According to Statista, in 2019, over 1,473 data breakers occurred, exposing 164.68 million sensitive records. Data breaches are happening every second and it is hard to stay on top of things all the time. There are so many different access points for cyber attackers to take advantage of and that is why we have created this blog.
Let’s go over a few things you can do to help protect your personal data.
1. Make your passwords unique and strong
This might sound like a no-brainer, but it’s extremely common for individuals to use the same password for a whole number of online accounts – email, social media, online banking, and cloud-computing apps, to name a few. This is a huge no-no. Instead, use unique passwords for every account. You might like to use a password management app to keep track.
You’ll also want to make your passwords strong – no names, birthdays, or phone numbers. The strongest passwords are long and random and contain a mix of upper- and lower-case letters, numbers, and special characters (e.g., $, #, or !). A non-sensical sentence is always a good strategy: c0ffeeISaroundDOG# for example.
2. Always keep your software updated
Software updates don’t just deliver enhanced functionality; they offer vital security updates, too. Keep your software – including your operating system and cloud-based apps like Office 365 – up-to-date.
3. Consider multi-factor authentication
Multi-factor authentication is an essential part of protecting individual data and maintaining your IT services for businesses. It requires you to verify your identity in addition to entering your username and password when logging in to an account, such as your bank or email. Usually, this involves a security code texted to your cell phone. Enter the code on-screen along with your username and password to access your account. You should be able to set this up in your account’s security settings.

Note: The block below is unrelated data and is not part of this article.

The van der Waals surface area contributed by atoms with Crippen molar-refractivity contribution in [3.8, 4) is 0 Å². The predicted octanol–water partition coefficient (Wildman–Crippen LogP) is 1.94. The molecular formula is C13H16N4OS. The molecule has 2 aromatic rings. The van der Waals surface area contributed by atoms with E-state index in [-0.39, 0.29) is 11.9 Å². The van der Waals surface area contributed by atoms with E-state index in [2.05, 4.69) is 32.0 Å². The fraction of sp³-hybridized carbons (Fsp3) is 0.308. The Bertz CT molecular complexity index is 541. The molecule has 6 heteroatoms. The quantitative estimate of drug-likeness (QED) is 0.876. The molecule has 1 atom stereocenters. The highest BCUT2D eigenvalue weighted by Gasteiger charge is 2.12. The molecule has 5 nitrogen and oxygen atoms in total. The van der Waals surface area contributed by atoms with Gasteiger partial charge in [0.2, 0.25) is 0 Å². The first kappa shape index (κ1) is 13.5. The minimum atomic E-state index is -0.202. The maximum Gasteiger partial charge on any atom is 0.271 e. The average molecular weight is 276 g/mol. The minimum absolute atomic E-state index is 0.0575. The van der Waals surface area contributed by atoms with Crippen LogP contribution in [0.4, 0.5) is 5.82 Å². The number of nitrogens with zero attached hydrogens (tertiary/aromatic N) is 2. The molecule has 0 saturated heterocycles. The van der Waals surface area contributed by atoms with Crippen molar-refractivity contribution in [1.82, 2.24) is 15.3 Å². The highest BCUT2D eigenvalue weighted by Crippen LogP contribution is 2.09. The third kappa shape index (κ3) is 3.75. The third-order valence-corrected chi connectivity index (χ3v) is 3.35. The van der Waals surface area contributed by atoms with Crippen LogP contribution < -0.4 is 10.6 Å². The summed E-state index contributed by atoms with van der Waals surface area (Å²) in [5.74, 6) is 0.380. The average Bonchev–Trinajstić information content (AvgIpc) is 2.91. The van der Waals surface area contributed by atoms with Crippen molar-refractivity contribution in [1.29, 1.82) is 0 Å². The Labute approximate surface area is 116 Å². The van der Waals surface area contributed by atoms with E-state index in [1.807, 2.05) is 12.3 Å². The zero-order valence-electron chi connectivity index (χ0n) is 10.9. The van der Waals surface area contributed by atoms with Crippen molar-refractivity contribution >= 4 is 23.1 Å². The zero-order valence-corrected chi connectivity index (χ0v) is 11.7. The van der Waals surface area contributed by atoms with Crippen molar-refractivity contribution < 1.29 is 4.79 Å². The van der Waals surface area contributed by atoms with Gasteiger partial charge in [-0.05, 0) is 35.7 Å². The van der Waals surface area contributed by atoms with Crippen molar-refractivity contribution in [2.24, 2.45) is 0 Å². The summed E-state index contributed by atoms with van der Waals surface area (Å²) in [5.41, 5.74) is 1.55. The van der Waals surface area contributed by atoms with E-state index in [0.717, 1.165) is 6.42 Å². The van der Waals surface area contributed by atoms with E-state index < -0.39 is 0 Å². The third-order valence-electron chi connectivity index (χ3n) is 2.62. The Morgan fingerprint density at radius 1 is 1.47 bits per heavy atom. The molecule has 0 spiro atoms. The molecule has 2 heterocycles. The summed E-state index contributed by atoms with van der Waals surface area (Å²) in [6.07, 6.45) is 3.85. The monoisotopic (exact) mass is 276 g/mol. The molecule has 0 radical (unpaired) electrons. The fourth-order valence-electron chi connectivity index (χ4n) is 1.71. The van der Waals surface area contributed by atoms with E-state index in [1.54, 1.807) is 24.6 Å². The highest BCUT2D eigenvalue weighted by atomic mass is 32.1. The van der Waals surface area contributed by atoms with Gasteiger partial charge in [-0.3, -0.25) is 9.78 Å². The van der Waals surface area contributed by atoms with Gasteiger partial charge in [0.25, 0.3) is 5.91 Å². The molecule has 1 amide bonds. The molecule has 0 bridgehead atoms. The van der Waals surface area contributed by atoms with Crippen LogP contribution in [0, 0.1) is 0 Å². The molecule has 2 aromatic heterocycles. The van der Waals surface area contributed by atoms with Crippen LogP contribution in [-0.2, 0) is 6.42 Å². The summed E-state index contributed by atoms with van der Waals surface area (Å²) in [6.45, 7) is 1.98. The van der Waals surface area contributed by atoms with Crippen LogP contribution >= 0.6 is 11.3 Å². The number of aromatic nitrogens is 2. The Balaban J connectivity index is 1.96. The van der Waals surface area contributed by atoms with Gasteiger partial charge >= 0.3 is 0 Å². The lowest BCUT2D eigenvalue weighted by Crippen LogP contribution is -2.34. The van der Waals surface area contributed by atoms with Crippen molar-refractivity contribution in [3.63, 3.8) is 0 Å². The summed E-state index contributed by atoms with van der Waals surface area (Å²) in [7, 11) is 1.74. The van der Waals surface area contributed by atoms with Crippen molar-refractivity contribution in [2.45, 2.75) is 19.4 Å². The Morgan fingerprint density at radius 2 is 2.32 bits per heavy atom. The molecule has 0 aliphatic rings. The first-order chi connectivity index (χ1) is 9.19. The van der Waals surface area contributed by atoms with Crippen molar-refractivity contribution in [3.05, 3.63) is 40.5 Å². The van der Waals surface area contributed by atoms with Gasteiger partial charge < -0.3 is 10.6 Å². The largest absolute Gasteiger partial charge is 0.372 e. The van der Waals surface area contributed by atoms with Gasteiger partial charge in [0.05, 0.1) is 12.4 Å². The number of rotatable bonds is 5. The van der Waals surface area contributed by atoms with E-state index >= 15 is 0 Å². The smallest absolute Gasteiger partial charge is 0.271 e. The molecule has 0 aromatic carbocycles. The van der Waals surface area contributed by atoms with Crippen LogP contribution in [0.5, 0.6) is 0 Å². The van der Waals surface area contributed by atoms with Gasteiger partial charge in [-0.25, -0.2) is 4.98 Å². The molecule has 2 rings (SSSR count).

4. Never share personal information via phone, email, or text
If you receive a call, text, or email from someone claiming to be from a charity, retailer, utility providers, the government, or even a ‘long-lost nephew’ asking for personal information, it’s highly likely you’ve been targeted by a phishing scam. Do not divulge your data and only engage with trusted institutions, companies, and IT professionals.
If you do suspect the call is legitimate, call the organization yourself. That way, you can be 100 percent certain your information is safe.
5. Do NOT share sensitive data while on public Wi-Fi networks
When you connect to a Wi-Fi network at a café, airport, or other public hotspots, you can’t be sure of the network’s security. It’s best to steer clear of your email and bank accounts and avoid doing any online shopping. If you do need to access these accounts, use your mobile data instead.
6. Make it hard for identity thieves
Let’s say someone does gain access to your personal information. Now, they want to take out a loan or credit card in your name – and never pay them back. These kinds of activities can fly under the radar until you go to buy a car or take out a home loan and find your credit to be ruined.
Most financial institutions offer the following security measures to make it hard for identity thieves to do any damage:
- Fraud alters – lenders must verify your identity before giving credit.
- Credit freezes – third-parties will not be able to access your credit report. This should also prevent an identity thief from securing a loan or credit card in your name.
- Credit locks – similar to a freeze, except you can lift the lock yourself electronically.
Protecting your data can be overwhelming and it seems like there are just so many points of entry for attackers, we understand that. At Xpert, we want you to feel safe and protected while you get on with your daily operations. Contact us today and let us know about any cybersecurity concerts you may have, we are here to help.